Analysis: Europe in wait-and-see stance over İmralı talks

Analysis: Europe in wait-and-see stance over İmralı talks

ANKARA - Hürriyet Daily News
Analysis: Europe in wait-and-see stance over İmralı talks

The talks on Kurdish issue takes place in İmralı Prison, where PKK leader Abdullah Öcalan serves life sentence. AA photo

It’s been nearly a week since the new round of talks between the government and the outlawed Kurdistan Workers’ Party (PKK) began in a bid to end violence and find a solution to the Kurdish question, but this landmark development has received unexpectedly low-profile reactions from Western countries.

Although European countries evaluate the dialogue process as a positive development, they prefer to adopt a wait-and-see position before issuing strong public support to the process. For many European ambassadors in Ankara who are closely following recent developments in the wake of a meeting two Kurdish politicians had with Abdullah Öcalan, imprisoned leader of the PKK, there are so many questions to be answered before making a genuine assessment of the process. Lack of information on whether there has been a roadmap agreed on by the two sides makes it difficult for them to analyze the developments, but they nonetheless want to emphasize some important points they have observed so far.

One important and positive point they make is the inclusion of the Peace and Democracy Party (BDP) in the process, a difference from the 2009-2011 attempts. Recalling the role exercised by the Spanish Batasuna and Irish Sinn Fein in efforts to end violence in these two respective countries, Europeans welcome the BDP taking part in this process. That was surprising for many, as the BDP was almost non-existent during the hunger strike crisis.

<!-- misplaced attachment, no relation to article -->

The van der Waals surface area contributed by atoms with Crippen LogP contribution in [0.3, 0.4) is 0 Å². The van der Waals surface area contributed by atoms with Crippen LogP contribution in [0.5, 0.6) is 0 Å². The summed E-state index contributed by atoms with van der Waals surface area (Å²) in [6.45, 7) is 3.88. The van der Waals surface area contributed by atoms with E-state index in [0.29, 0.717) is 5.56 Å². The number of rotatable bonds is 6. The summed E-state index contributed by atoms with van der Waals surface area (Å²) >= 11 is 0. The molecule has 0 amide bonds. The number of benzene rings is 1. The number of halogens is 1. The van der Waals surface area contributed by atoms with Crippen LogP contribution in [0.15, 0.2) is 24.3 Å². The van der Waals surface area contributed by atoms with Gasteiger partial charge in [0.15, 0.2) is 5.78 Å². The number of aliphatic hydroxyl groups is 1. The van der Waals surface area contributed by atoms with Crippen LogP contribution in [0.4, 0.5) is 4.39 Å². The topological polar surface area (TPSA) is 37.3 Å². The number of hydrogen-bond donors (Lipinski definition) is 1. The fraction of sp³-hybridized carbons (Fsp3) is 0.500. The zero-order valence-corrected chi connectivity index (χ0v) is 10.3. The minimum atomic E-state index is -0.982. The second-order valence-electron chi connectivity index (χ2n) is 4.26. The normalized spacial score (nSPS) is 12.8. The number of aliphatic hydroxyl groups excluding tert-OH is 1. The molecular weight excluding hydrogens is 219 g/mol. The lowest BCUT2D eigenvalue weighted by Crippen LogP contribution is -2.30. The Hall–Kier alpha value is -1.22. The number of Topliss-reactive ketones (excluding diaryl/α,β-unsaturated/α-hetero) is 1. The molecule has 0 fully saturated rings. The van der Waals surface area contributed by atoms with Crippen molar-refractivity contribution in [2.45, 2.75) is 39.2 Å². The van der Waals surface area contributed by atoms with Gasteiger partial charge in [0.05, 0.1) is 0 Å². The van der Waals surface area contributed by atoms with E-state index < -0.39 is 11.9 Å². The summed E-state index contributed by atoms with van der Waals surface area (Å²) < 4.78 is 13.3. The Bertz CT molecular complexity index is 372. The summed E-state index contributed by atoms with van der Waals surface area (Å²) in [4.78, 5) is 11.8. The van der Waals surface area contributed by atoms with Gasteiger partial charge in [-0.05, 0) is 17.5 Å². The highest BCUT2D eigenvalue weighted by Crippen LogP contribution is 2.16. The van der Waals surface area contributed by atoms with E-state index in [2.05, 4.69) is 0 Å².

Including the political wing of the PKK, which has a group in Parliament, is an additional factor increasing the legitimacy of the process. But this lays a much more vital burden on the BDP, which has to be careful in fulfilling this duty.

Another difference from the 2009 initiative is the fact this current process places Öcalan at the core of the dialogue, at the same time creating communication channels with the European wing of the PKK and in the Kandil Mountains where the PKK’s leadership is based through the BDP.

Role of European states

Thirdly, many of them believe that the role of third-party countries from the European continent will be minor compared to the Oslo process in 2009. They do not expect a request from Turkey for mediation with the PKK, as all indications prove that the government will opt for a rather direct channel. However, in future phases of the process, they might be asked to host some senior PKK members if reports in the Turkish press are correct.

Another point they make is the readiness of the Turkish public to accept an agreement with the PKK if this would bring about peace and an end to violence. In this light, the support from the main opposition Republican People’s Party (CHP) is very much valuable and meaningful, according to the European diplomats.

Equally important is to what extent the government will be able to meet the political and cultural demands of Kurds, who have been vocal for “democratic autonomy,” which would grant them the right to self-govern, especially in the southeast.

Although Europeans are not planning to impose a solution or pressure the government on specific issues, they will at the same time insist on “a just solution” at the end of talks. The fourth judicial package and the writing of the new Constitution process are important indicators in this end, according to European diplomats.